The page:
My fieldwork within fandom - working with fandom folklore in a British context - has made these questions of importance for me as well. In short, I have found that fans are so involved they do not care about researchers' objectivity, rather, how invested the researchers are. This in turn leads to positioning issues for any researcher doing fieldwork within fandom and to the question of immersion into the field.
The proposed paper aims to discuss the positioning fandom researchers have to do by building on discussions on 'levels of immersion' from video game narrative and development research (Quin et al. 2009, Jennet & Cox 2008). I argue, in line with other researchers, that participatory observation is the "means of which 'feeling' and empathy for the research field or issue should be achieved" (Schmidt Lauber 2012) and describe how the modern day ethnographic researcher could deal with positioning issues, and debate their own immersion in participatory fieldwork and affect, by means of levels of immersion.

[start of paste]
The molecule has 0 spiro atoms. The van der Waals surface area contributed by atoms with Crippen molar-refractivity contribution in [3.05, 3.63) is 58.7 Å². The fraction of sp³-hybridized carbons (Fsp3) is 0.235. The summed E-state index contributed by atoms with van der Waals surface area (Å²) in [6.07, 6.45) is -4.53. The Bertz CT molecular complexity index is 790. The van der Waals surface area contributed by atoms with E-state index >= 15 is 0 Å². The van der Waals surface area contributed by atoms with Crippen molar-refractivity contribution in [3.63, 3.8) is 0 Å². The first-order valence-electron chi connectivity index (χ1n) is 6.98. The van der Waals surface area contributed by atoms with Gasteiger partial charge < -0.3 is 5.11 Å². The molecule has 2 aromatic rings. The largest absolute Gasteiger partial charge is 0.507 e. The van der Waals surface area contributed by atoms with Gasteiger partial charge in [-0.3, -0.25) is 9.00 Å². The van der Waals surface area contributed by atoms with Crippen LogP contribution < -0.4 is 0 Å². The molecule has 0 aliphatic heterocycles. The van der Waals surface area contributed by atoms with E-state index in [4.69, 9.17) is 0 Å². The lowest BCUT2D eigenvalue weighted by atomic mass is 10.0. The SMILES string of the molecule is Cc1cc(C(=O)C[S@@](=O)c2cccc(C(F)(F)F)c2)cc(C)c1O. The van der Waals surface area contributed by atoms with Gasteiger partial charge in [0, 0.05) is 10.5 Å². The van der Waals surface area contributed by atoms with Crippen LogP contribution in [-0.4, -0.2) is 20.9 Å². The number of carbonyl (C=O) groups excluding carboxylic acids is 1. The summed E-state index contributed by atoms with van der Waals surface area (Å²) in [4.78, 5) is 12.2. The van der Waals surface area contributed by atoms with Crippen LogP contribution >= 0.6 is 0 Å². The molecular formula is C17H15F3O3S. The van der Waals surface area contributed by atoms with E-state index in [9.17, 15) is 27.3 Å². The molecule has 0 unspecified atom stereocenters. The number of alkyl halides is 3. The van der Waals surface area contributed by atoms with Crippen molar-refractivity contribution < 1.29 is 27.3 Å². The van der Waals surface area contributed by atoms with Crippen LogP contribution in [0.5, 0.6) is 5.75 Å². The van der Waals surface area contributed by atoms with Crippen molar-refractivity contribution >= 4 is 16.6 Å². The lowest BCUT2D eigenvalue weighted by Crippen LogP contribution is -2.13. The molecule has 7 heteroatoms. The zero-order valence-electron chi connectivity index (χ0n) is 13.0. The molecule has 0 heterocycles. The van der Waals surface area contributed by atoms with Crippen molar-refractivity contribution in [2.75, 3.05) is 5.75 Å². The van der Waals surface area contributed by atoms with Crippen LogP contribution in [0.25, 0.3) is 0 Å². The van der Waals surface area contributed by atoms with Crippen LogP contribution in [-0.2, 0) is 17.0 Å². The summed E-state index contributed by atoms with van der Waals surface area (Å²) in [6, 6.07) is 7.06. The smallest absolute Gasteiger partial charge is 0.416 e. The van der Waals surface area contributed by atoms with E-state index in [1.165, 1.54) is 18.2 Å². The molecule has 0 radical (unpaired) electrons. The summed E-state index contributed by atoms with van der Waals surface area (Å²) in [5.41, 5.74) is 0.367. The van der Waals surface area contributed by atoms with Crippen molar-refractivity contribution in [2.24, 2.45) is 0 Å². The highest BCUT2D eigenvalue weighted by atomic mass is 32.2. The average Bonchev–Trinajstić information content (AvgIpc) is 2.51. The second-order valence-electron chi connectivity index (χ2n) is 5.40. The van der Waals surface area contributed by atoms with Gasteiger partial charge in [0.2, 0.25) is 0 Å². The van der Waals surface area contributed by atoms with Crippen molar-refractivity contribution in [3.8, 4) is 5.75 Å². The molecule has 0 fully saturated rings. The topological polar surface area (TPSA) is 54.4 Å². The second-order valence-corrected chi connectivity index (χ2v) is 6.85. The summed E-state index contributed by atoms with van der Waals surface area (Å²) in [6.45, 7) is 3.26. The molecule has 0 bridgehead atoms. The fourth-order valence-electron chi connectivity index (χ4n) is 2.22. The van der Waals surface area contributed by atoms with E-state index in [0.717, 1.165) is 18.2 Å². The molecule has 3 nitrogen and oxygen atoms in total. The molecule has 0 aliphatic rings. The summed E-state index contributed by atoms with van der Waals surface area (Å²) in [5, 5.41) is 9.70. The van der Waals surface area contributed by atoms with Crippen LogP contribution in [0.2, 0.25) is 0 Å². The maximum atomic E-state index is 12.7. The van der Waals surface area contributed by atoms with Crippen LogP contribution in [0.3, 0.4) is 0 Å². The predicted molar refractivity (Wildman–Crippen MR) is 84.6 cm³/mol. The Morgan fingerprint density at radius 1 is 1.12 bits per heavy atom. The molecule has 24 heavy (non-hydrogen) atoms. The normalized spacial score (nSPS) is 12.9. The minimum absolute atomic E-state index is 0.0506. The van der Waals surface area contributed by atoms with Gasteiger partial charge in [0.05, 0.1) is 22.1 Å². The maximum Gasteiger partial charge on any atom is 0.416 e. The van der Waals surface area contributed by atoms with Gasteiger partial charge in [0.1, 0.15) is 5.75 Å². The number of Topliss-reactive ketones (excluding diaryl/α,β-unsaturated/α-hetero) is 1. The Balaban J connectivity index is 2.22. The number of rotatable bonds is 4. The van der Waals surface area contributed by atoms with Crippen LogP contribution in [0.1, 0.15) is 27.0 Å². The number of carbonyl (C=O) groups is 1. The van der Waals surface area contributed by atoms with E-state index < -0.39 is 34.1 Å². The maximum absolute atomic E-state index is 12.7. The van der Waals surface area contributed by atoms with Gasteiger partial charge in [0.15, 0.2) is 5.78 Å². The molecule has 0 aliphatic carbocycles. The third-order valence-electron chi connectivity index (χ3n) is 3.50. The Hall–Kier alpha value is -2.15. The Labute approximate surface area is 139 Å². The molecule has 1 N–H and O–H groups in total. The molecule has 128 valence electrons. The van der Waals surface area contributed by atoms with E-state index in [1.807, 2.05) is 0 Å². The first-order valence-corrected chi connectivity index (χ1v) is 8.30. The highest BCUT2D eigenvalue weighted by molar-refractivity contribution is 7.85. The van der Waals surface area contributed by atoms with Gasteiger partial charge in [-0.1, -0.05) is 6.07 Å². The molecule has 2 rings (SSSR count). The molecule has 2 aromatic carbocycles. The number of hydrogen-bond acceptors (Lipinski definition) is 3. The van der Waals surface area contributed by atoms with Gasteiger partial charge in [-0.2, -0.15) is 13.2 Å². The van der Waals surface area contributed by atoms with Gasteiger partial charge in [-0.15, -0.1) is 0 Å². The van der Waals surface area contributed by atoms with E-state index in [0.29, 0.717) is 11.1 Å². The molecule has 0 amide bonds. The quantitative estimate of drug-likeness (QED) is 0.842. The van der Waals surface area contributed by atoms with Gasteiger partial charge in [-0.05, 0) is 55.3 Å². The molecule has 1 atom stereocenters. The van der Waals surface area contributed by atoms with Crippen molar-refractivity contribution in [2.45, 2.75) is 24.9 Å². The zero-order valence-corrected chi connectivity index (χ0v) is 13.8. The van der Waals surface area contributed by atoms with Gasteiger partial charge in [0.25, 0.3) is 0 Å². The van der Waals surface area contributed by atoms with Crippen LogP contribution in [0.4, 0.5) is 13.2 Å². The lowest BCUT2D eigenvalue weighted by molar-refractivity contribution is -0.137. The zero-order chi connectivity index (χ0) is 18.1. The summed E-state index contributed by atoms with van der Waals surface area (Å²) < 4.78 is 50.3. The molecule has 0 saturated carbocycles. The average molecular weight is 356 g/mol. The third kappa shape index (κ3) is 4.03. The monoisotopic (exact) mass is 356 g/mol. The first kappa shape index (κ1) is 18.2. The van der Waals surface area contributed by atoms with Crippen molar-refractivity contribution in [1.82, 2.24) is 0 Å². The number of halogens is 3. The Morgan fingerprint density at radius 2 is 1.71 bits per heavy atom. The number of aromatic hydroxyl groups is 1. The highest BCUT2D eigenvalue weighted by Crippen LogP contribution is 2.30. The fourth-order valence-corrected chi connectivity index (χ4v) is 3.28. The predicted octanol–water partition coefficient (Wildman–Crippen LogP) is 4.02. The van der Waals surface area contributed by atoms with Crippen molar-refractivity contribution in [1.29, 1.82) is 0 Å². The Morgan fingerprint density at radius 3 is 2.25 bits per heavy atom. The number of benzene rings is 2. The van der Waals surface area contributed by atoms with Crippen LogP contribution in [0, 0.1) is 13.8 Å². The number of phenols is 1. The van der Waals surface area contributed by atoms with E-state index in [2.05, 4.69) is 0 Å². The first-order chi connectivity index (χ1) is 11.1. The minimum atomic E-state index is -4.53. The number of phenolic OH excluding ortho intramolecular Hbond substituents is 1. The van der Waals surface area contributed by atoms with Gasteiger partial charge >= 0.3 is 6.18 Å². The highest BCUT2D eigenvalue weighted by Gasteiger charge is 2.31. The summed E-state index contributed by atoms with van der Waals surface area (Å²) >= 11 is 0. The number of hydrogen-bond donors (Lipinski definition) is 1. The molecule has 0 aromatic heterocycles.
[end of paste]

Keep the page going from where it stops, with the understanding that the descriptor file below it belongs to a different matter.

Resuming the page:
Momentary dwellers: experimental art-ethnography collaborations and sensory research
Based on more than three years of fieldwork, this paper investigates experimental art-ethnography collaborations with a refugee theatre project and the creation of relational, sensory, and site-specific art installations in abandoned post-industrial housing sites.
This paper reflects on the ethical, political, and social implications of an art-ethnography collaboration conducted with a refugee theatre project in and on abandoned migrant housing complexes in the postindustrial German Ruhr valley. Based on more than three years of fieldwork, it critically outlines on some of the ways in which I have been experimenting with this project on creating experience-based sensory and site-specific installations in former refugee camps and dwelling spaces. Through its research-based art interventions that revolve around creating encounters with and sensory archives for audiences and residents of a Ruhr valley city, the project and its participants became momentary dwellers in a form of 'micro-utopia' (see Blanes, Flynn, Maskens, Tinius 2016). The integration of anthropological fieldwork with sensory-focused relational art projects did not only create new research horizons and affective relations with migrant and non-migrant city-residents, but also possibilities for new forms of ethico-political interventions and speculative heritage futures.
Who is precarious now? An exploration of homing through art
This paper will discuss the approach of a number of fine artists to the creation of temporary homes or shelters, ascertaining whether such practice-led research might offer "models that anthropologists can think with” (George E. Marcus, 2008).